Being afraid to market outside of the box


Don't be afraid to be a little bold (or a lot) in your messaging and marketing tactics. For example, the advertising technology industry is full of companies that look and sound alike. Standing out can be a good thing. Don't be afraid to say something different or approach the space and the message differently. And, just because your competitors or peers are doing it, doesn't mean you should.


At the same time, keep it on brand and socialize your ideas. Great marketing and management teams dedicate time to group think. The best teams include different internal and external people in the process, as you may find that a client or partner helps you break out of that box.


Relying on a website to market or sell for you


Setting up a site and finalizing sales collateral are major steps in the marketing process, but they don't represent the end. Staying top of mind with clients and prospects is a key factor and a sales department can't possibly cover every opportunity continuously. Social media, direct email blasts, and public relations can serve as air cover -- keeping the company name in the news and increasing exposure after the core components of the marketing plan are completed.


Never expect the website to sell for you either, especially if the goal is selling jargon-heavy technology. There's a parody website with a name and URL too racy to mention here (it's something like every[blanking]website.com) that skewers nearly every corporate website. Though wrought with profanity, it's a pitch perfect takedown of what many companies do. Websites are a dime a dozen and they all look the same. Make yours stand out and clearly communicate what you do and why it matters. But most importantly, use tactics that get potential leads off of the website and into an in-person meeting -- where the sale happens.

Lack of a marketing-specific mission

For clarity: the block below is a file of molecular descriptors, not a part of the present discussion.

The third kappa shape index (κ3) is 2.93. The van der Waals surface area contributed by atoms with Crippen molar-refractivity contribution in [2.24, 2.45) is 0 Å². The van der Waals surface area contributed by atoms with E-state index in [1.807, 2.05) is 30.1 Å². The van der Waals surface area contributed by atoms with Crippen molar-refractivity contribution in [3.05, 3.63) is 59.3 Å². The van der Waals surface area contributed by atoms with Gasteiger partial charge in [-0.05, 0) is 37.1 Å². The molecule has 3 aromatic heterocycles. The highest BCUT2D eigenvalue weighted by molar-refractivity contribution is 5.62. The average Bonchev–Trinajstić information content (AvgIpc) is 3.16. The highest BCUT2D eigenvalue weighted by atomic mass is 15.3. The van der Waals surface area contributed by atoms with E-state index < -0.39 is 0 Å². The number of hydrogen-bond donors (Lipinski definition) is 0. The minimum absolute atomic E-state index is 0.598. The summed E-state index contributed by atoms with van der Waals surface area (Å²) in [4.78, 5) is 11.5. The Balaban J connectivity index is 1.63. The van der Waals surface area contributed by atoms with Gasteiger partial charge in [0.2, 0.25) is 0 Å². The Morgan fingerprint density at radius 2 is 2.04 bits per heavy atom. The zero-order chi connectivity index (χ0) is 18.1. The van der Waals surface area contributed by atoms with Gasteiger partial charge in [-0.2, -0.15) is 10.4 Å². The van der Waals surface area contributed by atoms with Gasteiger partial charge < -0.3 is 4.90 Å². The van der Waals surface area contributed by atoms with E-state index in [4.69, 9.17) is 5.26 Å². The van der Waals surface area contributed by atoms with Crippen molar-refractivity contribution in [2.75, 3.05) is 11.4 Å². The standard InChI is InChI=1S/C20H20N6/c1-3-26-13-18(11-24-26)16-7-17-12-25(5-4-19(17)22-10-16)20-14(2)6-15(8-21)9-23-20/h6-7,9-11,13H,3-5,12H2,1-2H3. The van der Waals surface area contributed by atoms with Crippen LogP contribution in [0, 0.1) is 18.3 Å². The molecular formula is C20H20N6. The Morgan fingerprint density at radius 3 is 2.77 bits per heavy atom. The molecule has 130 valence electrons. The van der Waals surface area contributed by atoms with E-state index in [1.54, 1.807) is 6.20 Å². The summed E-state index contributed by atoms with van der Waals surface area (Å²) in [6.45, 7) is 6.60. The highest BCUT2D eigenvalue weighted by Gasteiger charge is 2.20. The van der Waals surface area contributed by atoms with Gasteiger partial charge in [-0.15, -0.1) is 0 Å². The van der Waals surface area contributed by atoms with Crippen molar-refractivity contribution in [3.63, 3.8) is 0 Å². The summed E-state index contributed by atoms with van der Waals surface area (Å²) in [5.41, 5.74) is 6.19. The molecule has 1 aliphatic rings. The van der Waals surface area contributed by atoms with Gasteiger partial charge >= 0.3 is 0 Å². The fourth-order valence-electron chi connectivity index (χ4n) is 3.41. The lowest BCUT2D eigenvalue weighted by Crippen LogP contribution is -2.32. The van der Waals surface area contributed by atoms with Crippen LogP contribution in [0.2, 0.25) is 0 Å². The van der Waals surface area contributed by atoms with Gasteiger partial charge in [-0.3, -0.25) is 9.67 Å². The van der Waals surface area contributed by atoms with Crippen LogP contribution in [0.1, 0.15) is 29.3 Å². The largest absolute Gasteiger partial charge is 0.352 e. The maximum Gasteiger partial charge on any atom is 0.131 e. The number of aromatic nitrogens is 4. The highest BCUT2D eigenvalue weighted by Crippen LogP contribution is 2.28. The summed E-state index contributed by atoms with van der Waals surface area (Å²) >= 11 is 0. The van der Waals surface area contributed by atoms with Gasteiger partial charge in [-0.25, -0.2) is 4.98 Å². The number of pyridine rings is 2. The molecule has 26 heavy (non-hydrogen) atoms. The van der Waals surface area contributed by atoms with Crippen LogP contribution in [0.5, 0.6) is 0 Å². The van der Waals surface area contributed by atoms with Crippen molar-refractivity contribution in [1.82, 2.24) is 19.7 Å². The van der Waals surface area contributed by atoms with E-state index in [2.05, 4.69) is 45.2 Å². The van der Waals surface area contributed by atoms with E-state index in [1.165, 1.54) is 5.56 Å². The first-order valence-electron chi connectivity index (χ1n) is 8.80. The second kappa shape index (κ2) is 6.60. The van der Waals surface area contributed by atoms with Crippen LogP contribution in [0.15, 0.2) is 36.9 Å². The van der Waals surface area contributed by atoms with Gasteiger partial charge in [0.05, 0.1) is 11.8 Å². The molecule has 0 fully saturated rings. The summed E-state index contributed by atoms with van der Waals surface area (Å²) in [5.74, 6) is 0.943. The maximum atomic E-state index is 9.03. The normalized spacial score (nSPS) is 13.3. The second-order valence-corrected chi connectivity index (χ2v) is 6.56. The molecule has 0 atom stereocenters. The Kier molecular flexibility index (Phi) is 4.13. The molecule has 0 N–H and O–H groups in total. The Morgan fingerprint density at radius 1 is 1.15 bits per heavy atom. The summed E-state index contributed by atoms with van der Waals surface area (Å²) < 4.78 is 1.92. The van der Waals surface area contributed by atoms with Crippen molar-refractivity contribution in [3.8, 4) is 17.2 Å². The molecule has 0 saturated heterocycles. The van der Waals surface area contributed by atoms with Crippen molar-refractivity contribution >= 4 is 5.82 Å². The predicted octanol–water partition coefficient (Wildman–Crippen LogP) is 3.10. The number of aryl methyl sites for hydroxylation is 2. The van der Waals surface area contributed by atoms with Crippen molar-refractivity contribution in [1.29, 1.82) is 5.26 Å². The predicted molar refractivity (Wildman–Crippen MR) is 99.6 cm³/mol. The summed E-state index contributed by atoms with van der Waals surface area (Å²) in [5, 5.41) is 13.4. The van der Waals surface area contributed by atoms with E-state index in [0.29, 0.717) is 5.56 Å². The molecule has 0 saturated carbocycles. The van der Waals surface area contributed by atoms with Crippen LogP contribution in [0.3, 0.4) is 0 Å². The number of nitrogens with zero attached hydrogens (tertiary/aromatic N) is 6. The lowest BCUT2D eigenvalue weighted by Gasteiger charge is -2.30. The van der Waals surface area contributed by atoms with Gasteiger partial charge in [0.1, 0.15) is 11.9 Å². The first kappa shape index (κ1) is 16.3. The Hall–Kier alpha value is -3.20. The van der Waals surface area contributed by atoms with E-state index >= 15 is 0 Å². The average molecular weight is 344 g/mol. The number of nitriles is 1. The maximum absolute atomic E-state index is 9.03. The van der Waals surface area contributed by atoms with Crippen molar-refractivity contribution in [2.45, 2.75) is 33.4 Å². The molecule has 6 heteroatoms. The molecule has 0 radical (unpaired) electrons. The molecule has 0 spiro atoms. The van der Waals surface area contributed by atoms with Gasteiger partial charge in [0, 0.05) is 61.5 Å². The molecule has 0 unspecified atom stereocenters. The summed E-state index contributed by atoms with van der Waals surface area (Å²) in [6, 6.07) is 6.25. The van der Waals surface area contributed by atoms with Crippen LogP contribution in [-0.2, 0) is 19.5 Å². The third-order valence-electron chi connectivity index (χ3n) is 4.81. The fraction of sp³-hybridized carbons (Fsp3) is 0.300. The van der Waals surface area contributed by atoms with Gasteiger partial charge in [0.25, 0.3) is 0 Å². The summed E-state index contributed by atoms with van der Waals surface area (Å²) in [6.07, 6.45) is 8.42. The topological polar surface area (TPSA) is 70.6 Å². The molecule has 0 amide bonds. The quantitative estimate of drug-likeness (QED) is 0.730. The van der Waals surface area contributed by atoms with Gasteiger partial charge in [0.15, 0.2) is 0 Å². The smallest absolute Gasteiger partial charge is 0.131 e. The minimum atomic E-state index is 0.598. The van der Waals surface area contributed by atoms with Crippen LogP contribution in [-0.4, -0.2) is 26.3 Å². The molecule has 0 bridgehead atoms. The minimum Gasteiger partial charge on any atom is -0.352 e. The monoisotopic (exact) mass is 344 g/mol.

Many marketers start setting a course for their messaging and tactics with no real destination. You need a marketing-specific mission. This can range from a big hairy audacious goal like a rebrand or repositioning of the company, all the way to tactical missions such as "get our product covered in the New York Times" and "support sales in securing 10 new advertiser-direct clients."


This marketing-specific mission should support the overall company mission, but gives your team, management, and the organization a clear line of sight for what you will accomplish. Once set, build and adjust the plans against it, while measuring progress against each milestone.


Failure to communicate and market internally


This final point is the sum of everything we've already laid out, and unfortunately, it's the one most often overlooked. I can't tell you how many times I've talked to people within a company who don't fully understand other components of the business beyond their core focus, or grasp how the company is presenting itself to the outside world.


Employees are every company's biggest brand advocates and everyone needs to be preaching the same gospel -- both at their desk and when they step outside. Opportunity can present itself at any time, and even a junior level employee may find his or herself speaking to a potential client. By holding internal launches and updates, involving employees in the marketing process, and ensuring that everyone from the top down understands the marketing mission and the message, you ensure that your organization always puts its best foot forward.


Cat Spurway-Hepler is executive director of brand and marketing communications strategy at Candor.


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"Keep your distance" image via Shutterstock.

As an executive marketer/CMO with a corporate, brand management and agency background, Cat empowers companies to strategically communicate, position and market their value with creativity and gusto. Cat provides consultative, compelling and...